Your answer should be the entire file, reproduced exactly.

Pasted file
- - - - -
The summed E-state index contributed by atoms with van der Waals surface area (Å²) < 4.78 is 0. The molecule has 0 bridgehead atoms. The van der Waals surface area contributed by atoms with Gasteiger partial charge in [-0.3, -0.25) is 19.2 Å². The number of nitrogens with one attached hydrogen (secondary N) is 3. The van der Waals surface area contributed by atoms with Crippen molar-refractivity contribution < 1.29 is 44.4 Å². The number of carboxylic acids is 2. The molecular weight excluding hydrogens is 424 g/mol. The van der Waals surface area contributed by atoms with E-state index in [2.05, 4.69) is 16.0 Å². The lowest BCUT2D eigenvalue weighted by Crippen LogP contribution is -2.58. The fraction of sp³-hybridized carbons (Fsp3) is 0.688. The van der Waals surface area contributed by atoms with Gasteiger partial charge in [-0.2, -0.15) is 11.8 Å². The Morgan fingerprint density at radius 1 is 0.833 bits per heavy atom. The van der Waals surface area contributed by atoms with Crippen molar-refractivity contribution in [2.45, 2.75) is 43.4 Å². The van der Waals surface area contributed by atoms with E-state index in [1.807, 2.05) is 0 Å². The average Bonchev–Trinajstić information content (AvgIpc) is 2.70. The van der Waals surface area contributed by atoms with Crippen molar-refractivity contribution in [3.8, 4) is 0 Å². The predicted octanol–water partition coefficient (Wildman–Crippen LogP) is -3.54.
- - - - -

The summed E-state index contributed by atoms with van der Waals surface area (Å²) < 4.78 is 0. The molecule has 0 bridgehead atoms. The van der Waals surface area contributed by atoms with Gasteiger partial charge in [-0.3, -0.25) is 19.2 Å². The number of nitrogens with one attached hydrogen (secondary N) is 3. The van der Waals surface area contributed by atoms with Crippen molar-refractivity contribution < 1.29 is 44.4 Å². The number of carboxylic acids is 2. The molecular weight excluding hydrogens is 424 g/mol. The van der Waals surface area contributed by atoms with E-state index in [2.05, 4.69) is 16.0 Å². The lowest BCUT2D eigenvalue weighted by Crippen LogP contribution is -2.58. The fraction of sp³-hybridized carbons (Fsp3) is 0.688. The van der Waals surface area contributed by atoms with Gasteiger partial charge in [-0.2, -0.15) is 11.8 Å². The Morgan fingerprint density at radius 1 is 0.833 bits per heavy atom. The van der Waals surface area contributed by atoms with Crippen molar-refractivity contribution in [2.45, 2.75) is 43.4 Å². The van der Waals surface area contributed by atoms with E-state index in [1.807, 2.05) is 0 Å². The average Bonchev–Trinajstić information content (AvgIpc) is 2.70. The van der Waals surface area contributed by atoms with Crippen molar-refractivity contribution in [3.8, 4) is 0 Å². The predicted octanol–water partition coefficient (Wildman–Crippen LogP) is -3.54.